A is for Ajatar, a Finnish demoness.
Ajatar is also called The Devil of the Woods; she’s an evil spirit who manifests as a snake or dragon.
She spreads disease wherever she goes. Her body is racked with pox and infections, and those who look at her become ill.
Ajatar is a woodland monster. She is, perhaps, the reason people get lost in the forest, never to return.
Ajatar is, perhaps, a perfect example of the monstrous feminine. You’ll see me talking quite a bit about monstrous feminine, probably, during this challenge. The monstrous feminine is an idea put forth by Barbara Creed, that monsters who are female are generally tied, in some way, to mothering and to the female body.
Most of Ajatar’s horrific qualities come from direct association with her femininity and especially mothering–birthing the devil and breastfeeding all manner of evil creatures.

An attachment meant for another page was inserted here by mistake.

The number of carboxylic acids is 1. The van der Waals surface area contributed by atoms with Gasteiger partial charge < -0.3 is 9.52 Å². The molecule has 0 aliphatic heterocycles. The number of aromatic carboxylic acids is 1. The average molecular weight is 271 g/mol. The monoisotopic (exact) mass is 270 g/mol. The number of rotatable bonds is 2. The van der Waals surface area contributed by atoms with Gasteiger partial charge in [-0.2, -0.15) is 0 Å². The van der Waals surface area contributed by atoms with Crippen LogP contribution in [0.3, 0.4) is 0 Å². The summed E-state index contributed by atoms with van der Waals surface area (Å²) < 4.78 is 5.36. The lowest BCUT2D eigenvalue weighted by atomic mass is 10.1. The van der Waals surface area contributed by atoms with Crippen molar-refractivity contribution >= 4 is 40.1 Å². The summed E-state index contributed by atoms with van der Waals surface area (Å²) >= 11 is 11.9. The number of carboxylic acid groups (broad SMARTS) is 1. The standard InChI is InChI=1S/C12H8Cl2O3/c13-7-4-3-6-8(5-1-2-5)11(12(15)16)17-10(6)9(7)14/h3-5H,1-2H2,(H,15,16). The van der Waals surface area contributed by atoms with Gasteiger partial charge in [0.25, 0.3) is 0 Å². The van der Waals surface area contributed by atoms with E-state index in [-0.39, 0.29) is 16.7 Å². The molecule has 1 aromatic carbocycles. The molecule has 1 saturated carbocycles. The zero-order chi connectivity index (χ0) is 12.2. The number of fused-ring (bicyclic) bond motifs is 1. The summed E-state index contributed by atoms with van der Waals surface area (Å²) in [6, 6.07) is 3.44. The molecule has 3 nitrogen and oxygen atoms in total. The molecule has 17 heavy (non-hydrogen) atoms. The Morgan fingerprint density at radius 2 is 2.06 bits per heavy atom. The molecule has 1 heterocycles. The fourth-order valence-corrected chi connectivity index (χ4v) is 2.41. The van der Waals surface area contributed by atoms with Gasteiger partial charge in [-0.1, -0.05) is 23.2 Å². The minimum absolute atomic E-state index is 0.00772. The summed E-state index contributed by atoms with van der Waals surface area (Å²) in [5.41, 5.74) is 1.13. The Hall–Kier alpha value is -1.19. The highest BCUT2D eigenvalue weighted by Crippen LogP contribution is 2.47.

And it is quite literally her body that is horrific–it carries plague and pestilence, and she can shift her shape to that of a dragon or serpent when necessary. There’s an element of body-horror to Ajatar’s story, of her body warped and changing over and over again.
It is supposed that Ajatar’s name came from a word meaning “to pursue.” Some suggest that this is because she pursues people through the woods. I think it’s deeper than that. Women, as far as the social order goes, aren’t meant to pursue. They are meant to be pursued. When the opposite happens, the female becomes a monster.